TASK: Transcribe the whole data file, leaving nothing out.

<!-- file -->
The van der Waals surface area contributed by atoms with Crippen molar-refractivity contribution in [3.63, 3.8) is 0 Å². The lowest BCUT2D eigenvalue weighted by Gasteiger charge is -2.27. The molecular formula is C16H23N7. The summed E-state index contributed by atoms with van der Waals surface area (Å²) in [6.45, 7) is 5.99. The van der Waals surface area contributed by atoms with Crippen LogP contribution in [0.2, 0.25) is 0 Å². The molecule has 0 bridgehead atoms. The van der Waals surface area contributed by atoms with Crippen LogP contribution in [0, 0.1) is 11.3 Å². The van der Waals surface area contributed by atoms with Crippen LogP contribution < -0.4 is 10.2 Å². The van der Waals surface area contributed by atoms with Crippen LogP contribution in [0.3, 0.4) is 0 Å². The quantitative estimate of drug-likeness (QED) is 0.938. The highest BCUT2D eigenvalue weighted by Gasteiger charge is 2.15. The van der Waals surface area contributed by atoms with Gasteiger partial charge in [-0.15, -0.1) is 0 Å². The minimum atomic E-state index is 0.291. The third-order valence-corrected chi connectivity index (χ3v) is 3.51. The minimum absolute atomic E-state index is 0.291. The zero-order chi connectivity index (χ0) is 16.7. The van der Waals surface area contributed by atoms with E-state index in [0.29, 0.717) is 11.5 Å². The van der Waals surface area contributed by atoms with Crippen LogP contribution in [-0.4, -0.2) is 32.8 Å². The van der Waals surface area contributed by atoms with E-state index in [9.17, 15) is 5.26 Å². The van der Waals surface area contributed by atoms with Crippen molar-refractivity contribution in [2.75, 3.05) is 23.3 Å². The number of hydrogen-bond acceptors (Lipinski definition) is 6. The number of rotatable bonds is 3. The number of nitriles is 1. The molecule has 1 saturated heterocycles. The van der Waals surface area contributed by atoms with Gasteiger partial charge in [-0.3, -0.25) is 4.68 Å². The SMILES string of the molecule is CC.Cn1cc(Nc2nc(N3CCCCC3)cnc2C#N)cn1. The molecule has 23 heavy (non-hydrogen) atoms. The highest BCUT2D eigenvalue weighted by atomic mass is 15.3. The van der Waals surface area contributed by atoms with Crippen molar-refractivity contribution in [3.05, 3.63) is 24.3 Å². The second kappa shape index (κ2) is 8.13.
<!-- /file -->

The van der Waals surface area contributed by atoms with Crippen molar-refractivity contribution in [3.63, 3.8) is 0 Å². The lowest BCUT2D eigenvalue weighted by Gasteiger charge is -2.27. The molecular formula is C16H23N7. The summed E-state index contributed by atoms with van der Waals surface area (Å²) in [6.45, 7) is 5.99. The van der Waals surface area contributed by atoms with Crippen LogP contribution in [0.2, 0.25) is 0 Å². The molecule has 0 bridgehead atoms. The van der Waals surface area contributed by atoms with Crippen LogP contribution in [0, 0.1) is 11.3 Å². The van der Waals surface area contributed by atoms with Crippen LogP contribution < -0.4 is 10.2 Å². The van der Waals surface area contributed by atoms with Crippen LogP contribution in [0.3, 0.4) is 0 Å². The quantitative estimate of drug-likeness (QED) is 0.938. The highest BCUT2D eigenvalue weighted by Gasteiger charge is 2.15. The van der Waals surface area contributed by atoms with Gasteiger partial charge in [-0.15, -0.1) is 0 Å². The minimum atomic E-state index is 0.291. The third-order valence-corrected chi connectivity index (χ3v) is 3.51. The minimum absolute atomic E-state index is 0.291. The zero-order chi connectivity index (χ0) is 16.7. The van der Waals surface area contributed by atoms with E-state index in [0.29, 0.717) is 11.5 Å². The van der Waals surface area contributed by atoms with Crippen LogP contribution in [-0.4, -0.2) is 32.8 Å². The van der Waals surface area contributed by atoms with E-state index in [9.17, 15) is 5.26 Å². The van der Waals surface area contributed by atoms with Crippen molar-refractivity contribution in [2.75, 3.05) is 23.3 Å². The number of hydrogen-bond acceptors (Lipinski definition) is 6. The number of rotatable bonds is 3. The number of nitriles is 1. The molecule has 1 saturated heterocycles. The van der Waals surface area contributed by atoms with Gasteiger partial charge in [-0.3, -0.25) is 4.68 Å². The SMILES string of the molecule is CC.Cn1cc(Nc2nc(N3CCCCC3)cnc2C#N)cn1. The molecule has 23 heavy (non-hydrogen) atoms. The highest BCUT2D eigenvalue weighted by atomic mass is 15.3. The van der Waals surface area contributed by atoms with Crippen molar-refractivity contribution in [3.05, 3.63) is 24.3 Å². The second kappa shape index (κ2) is 8.13.